Go Back, it's a Trap! On the Perils of Geologic Sequestration of CO2
Patrick A. Parenteau
Vermont Law School
May 27, 2009
Vermont Law School Research Paper No. 09-19
Does coal have a future in a carbon-constrained world? The fate of the planet hinges on the answer to that question. We know that coal is a cheap, abundant fuel that provides nearly half of the nation's electricity. And we know that coal plays an even larger role in powering development in the emerging economies of China and India. We also know that coal is the most carbon-intensive of all fuels; and that, cradle to grave, no other energy source comes close to matching the negative impact that coal has on public health and safety, not to mention ecosystems and environmental quality in general.
Conventional wisdom holds that, like it or not, coal is here to stay and we must find ways of making it "cleaner" and more "climate-friendly." There are technologies to burn coal more efficiently and with less harmful emissions of conventional and hazardous air pollutants; but as yet there is no demonstrated technology to deal with CO2. The proposed solution is "carbon capture and sequestration" (CCS) involving a three-step process to capture and condense the CO2 at the plant, transport it via pipeline to a suitable site, and inject it deep underground where, it is hoped, it will remain sequestered forever. The type of CCS system that would be needed for this does not exist anywhere in the world today, and it could take decades to reach commercial scale deployment. There are a host of technical, legal, regulatory, economic and public acceptance obstacles to overcome before such a system was operational; in fact the protocols for monitoring, measuring and verifying the performance of CO2 sequestration projects have yet to be established. Nevertheless, CCS is widely viewed as an indispensable element of any climate mitigation strategy, domestic or international.
This paper argues that CCS is too risky and too expensive to serve as a principal climate mitigation strategy, and that the nation and the world (including developing countries) would be far better off committing capital and brainpower to efforts aimed at reducing electricity demand through enhanced energy efficiency and in bringing clean, renewable sources of energy online through infrastructure investments in smart grids, smart meters, plug-in hybrids and the like. I argue that the "all of the above" strategy promoted by some is counter-productive and will actually impede progress towards de-carbonizing the energy sector.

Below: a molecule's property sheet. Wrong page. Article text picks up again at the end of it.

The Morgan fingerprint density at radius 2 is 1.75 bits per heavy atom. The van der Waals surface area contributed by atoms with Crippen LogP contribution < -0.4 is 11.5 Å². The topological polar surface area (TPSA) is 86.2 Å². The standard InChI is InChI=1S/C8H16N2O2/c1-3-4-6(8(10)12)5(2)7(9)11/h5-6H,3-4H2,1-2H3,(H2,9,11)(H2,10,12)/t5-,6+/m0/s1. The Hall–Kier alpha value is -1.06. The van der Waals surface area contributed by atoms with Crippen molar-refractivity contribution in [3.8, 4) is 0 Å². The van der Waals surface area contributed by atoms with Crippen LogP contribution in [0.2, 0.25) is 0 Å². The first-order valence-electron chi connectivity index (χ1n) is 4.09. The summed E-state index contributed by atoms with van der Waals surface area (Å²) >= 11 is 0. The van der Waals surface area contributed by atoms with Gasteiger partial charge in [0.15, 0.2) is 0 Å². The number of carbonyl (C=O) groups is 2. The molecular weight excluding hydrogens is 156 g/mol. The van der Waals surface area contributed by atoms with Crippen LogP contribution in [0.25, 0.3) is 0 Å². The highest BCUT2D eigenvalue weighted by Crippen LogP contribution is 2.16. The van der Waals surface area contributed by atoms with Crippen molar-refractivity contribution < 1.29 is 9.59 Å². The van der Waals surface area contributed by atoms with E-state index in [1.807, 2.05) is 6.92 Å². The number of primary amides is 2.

Finally, the paper confronts the ethical question of whether, even assuming that the efficacy and cost-effectiveness of CCS could be demonstrated at scale, it represents the right choice for the United States. In other words, can the life cycle impacts of coal -- from the devastation of Appalachia by "mountain removal" to the mercury contamination of virtually every major waterway to the contamination of groundwater by combustion wastes -- justify continued reliance on coal throughout this century? Coal plants must operate for decades, so decisions made today are for all practical purposes irreversible. Granted, China and India are facing different circumstances and for them and the rest of the world CCS may be the only hope there is to prevent runaway climate change. For that reason it does make sense to continue to pursue R&D projects and technology-transfer agreements on a bilateral or multi-lateral basis. But the U.S. has a more important role to play in showing the world how to wean itself from the fossil-fuel addiction. The best way to sequester carbon form cola is to leave it in the ground.
Number of Pages in PDF File: 55
Keywords: CO2, carbon capture and sequestration, CCS, Coal Power Plants
Date posted: May 27, 2009
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